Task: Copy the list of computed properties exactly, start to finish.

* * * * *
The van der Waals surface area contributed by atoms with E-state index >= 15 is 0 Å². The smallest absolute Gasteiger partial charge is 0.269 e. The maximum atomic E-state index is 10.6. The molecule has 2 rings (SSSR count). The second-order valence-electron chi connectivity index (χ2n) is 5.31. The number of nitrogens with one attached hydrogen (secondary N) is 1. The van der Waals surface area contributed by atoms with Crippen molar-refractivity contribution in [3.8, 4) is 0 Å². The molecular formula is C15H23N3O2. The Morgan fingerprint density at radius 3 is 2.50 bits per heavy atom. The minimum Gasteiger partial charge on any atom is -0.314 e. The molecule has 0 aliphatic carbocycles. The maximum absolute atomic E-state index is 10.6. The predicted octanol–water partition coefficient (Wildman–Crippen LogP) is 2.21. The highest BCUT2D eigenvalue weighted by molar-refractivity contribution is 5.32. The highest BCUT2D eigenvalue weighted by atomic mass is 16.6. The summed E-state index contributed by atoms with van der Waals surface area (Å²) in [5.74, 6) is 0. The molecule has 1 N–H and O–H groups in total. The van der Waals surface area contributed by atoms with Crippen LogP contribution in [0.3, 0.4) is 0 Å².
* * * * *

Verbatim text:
The van der Waals surface area contributed by atoms with E-state index >= 15 is 0 Å². The smallest absolute Gasteiger partial charge is 0.269 e. The maximum atomic E-state index is 10.6. The molecule has 2 rings (SSSR count). The second-order valence-electron chi connectivity index (χ2n) is 5.31. The number of nitrogens with one attached hydrogen (secondary N) is 1. The van der Waals surface area contributed by atoms with Crippen molar-refractivity contribution in [3.8, 4) is 0 Å². The molecular formula is C15H23N3O2. The Morgan fingerprint density at radius 3 is 2.50 bits per heavy atom. The minimum Gasteiger partial charge on any atom is -0.314 e. The molecule has 0 aliphatic carbocycles. The maximum absolute atomic E-state index is 10.6. The predicted octanol–water partition coefficient (Wildman–Crippen LogP) is 2.21. The highest BCUT2D eigenvalue weighted by molar-refractivity contribution is 5.32. The highest BCUT2D eigenvalue weighted by atomic mass is 16.6. The summed E-state index contributed by atoms with van der Waals surface area (Å²) in [5.74, 6) is 0. The molecule has 1 N–H and O–H groups in total. The van der Waals surface area contributed by atoms with Crippen LogP contribution in [0.3, 0.4) is 0 Å².